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Airman battles alcoholism, prevails

Airman 1st Class Mary Amstead, 23d Wing Judge Advocate general law paralegal, poses with an assortment of alcohol bottles, April 26, 2017, at Moody Air Force Base, Ga. The Air Force expresses the importance of having outlets for the stressors of military life. (U.S. Air Force illustration by Airman 1st Class Daniel Snider)

Airman 1st Class Mary Amstead, 23d Wing Judge Advocate general law paralegal, poses with an assortment of alcohol bottles, April 26, 2017, at Moody Air Force Base, Ga. The Air Force expresses the importance of having outlets for the stressors of military life. (U.S. Air Force illustration by Airman 1st Class Daniel Snider)

MOODY AIR FORCE BASE, Ga. --

“I was in a ball crying and saying, ‘I need help.’ My wife didn’t know what to do. I’d already been through in-patient once, and she didn’t know how to fix me.”

After relapsing and turning back to the bottle, Staff Sgt. Jaiopalanta Jones, 23d Equipment Maintenance Squadron aerospace ground equipment technician, later checked himself into in-patient care. This was the second time he attempted to combat the effects alcohol was having on his life.

Jones said drinking became part of his daily routine. “[Alcohol] was just a coping mechanism,” said Jones.

When it began to be a strain on his career and family, he would seek help but it never lasted. Jones said he wasn’t focused enough on why he was trying to quit drinking.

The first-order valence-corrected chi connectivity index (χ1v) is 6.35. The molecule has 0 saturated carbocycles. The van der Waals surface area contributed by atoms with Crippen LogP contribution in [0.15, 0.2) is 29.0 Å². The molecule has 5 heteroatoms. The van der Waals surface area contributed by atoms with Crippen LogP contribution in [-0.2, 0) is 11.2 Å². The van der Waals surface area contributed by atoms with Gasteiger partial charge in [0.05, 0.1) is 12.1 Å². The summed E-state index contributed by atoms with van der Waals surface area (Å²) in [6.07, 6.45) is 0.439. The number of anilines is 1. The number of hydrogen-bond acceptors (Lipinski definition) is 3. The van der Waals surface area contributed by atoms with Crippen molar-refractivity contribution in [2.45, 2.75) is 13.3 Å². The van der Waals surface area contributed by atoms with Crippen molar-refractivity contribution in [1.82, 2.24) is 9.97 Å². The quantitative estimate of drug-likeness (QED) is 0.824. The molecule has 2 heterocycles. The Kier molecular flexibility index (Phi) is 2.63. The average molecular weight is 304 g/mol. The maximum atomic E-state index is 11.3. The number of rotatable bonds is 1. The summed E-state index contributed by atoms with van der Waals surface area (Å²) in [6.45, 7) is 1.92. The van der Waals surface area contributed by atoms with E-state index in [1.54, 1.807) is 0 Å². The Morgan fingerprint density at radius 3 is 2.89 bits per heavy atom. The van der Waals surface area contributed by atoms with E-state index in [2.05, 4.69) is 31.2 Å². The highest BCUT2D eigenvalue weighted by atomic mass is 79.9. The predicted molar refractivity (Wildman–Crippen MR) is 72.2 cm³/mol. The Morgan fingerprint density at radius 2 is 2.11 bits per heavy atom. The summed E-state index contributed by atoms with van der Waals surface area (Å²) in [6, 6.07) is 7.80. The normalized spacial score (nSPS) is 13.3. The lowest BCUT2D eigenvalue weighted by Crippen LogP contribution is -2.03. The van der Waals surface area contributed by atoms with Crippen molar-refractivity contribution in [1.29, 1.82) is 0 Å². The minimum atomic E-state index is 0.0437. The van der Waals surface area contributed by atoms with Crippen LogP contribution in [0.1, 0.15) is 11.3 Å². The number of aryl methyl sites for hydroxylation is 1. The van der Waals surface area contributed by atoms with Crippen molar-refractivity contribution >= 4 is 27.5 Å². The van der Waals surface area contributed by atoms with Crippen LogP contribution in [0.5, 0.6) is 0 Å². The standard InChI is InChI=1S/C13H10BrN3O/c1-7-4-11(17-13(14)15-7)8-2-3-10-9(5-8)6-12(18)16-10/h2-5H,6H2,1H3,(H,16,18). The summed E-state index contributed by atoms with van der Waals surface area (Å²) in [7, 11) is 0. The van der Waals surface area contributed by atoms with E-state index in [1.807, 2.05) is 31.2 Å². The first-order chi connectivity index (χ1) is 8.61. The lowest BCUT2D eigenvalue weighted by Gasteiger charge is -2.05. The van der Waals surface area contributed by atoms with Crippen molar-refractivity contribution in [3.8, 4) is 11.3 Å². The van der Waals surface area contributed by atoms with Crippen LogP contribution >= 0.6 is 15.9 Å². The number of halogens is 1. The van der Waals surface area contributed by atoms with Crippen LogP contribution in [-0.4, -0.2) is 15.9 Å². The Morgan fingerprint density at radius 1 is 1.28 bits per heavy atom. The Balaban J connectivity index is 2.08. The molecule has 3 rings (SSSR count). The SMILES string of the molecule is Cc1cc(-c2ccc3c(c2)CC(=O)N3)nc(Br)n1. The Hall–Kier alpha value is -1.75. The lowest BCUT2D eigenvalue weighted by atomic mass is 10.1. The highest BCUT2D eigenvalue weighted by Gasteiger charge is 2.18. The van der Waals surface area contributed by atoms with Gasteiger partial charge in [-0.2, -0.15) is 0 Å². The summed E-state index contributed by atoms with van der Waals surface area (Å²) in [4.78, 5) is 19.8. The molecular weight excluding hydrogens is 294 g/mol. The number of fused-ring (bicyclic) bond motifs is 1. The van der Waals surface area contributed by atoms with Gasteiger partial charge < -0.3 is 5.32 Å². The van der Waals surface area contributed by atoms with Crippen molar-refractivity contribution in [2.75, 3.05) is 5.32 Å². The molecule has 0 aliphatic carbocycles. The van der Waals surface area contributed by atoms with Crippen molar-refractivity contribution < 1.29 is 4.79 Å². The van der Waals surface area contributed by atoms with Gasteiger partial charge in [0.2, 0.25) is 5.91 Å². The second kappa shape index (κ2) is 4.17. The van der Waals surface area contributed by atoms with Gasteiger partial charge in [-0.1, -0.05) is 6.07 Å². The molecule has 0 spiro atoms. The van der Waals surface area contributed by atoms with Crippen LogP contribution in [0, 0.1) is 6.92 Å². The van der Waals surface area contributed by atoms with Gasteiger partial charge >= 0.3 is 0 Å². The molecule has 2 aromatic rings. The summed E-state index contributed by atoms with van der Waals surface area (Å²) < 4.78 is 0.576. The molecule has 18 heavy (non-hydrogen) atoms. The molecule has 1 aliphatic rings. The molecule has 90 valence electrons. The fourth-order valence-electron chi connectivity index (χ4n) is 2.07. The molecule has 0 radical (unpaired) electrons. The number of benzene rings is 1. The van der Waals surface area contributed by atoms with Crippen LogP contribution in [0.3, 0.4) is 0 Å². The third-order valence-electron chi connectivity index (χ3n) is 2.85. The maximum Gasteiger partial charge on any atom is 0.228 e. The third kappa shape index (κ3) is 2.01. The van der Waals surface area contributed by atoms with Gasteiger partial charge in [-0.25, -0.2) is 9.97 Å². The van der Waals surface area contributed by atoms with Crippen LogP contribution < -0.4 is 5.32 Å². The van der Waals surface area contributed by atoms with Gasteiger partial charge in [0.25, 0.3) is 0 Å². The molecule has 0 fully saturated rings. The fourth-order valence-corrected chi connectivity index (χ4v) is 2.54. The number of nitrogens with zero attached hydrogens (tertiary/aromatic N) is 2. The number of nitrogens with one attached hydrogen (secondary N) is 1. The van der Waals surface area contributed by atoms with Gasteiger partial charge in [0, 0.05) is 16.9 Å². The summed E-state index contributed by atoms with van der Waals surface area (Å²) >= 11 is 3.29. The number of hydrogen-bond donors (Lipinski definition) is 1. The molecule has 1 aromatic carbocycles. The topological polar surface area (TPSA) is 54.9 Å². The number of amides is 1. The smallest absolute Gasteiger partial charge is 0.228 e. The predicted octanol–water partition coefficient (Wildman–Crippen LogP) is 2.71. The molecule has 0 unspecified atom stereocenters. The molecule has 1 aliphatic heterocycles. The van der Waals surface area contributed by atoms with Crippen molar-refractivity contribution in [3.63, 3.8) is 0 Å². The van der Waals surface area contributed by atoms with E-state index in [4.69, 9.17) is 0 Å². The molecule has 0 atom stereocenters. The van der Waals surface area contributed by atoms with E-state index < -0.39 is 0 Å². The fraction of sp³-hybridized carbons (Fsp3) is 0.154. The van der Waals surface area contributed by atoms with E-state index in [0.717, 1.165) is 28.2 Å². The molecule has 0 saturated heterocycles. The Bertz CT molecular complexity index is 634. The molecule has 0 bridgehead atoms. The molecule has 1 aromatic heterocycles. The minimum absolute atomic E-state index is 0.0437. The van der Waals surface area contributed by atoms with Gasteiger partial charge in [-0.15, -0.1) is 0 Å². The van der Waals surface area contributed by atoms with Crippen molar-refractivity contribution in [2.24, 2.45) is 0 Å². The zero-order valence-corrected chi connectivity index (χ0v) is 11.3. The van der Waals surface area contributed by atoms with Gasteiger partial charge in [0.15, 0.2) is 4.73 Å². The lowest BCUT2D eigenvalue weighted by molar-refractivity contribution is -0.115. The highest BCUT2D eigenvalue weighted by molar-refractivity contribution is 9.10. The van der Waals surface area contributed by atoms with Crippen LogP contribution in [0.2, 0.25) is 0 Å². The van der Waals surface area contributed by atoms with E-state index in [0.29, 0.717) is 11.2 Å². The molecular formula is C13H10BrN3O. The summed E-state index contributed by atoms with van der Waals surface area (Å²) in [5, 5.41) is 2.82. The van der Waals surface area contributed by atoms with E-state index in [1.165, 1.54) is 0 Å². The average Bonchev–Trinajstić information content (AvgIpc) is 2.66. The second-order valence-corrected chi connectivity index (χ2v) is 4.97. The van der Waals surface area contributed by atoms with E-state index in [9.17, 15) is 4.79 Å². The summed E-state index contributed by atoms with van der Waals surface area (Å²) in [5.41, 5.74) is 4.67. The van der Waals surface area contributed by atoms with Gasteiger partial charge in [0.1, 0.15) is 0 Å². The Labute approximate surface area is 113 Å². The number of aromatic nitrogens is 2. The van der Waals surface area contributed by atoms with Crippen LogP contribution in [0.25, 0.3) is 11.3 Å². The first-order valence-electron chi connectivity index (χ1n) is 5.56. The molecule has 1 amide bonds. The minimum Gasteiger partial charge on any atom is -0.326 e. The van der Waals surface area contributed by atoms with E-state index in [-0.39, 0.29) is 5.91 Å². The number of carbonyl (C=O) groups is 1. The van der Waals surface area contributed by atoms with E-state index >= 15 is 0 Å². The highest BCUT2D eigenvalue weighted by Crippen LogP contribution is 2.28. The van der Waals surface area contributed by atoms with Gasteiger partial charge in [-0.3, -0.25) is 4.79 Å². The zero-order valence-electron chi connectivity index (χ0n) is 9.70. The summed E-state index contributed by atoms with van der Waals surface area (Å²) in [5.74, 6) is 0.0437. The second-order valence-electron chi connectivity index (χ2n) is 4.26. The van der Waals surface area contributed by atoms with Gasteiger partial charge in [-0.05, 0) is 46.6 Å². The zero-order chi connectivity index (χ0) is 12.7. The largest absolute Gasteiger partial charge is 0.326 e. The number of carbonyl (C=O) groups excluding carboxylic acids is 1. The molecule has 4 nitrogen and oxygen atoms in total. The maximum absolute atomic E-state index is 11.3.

“Before, I was doing it for the wrong reasons,” said Jones. “I was doing it for everybody else. I was doing it because I didn’t want to be a bad father and husband. I didn’t do it for myself, I didn’t do it because I wanted to be better. That’s the reason I relapsed.”

The U.S. Air Force often expresses the importance of having outlets and how the stresses of military life can degrade the resiliency of members or their families.

“When you’re doing what we’re doing every day, you need an outlet,” said Jones. “You need a release.”

Team Moody and the Air Force offer an array of services to provide guidance and assistance without affecting one’s career.

“It’s not necessarily all about coming to mental health,” said Maj. Charnell Smith, 23d Medical Operations Squadron mental health flight chief. “We want people to know there’s other resources.”

Some examples she gave were Military One Source, Military Family Life Consultants and the chaplains. She went on to explain myths that surround asking for help in a tough time.

“I hear that coming to mental health ‘will kill my career,’” said Smith.  “That’s not true. Only about one percent of people who come through our doors at Moody have any career impact, and Air Force-wide is near that (percentage) too. They may get put on a profile for a short period of time, but then that comes off.”

Jones expressed that in his case things were difficult at first, but have gotten easier as time progressed.

“I’ve actually had more good things happen since I’ve finished the program,” said Jones. “I think part of that has to do with my mindset now that I’ve changed my way of thinking.

 “I finally started caring about myself, and that’s what gave me that drive,” Jones added. “I would be getting out of the military in October if I hadn’t gone through that. I care about my career now; I’m fighting for it.”

Jones suggested Airmen need to be brave enough to go against the grain and admit when they’re struggling.

“Don’t be afraid to get out there and say, ‘hey I’ve got a problem. I’ve made a mistake and I need help.’ You can’t be afraid to be honest with yourself.”

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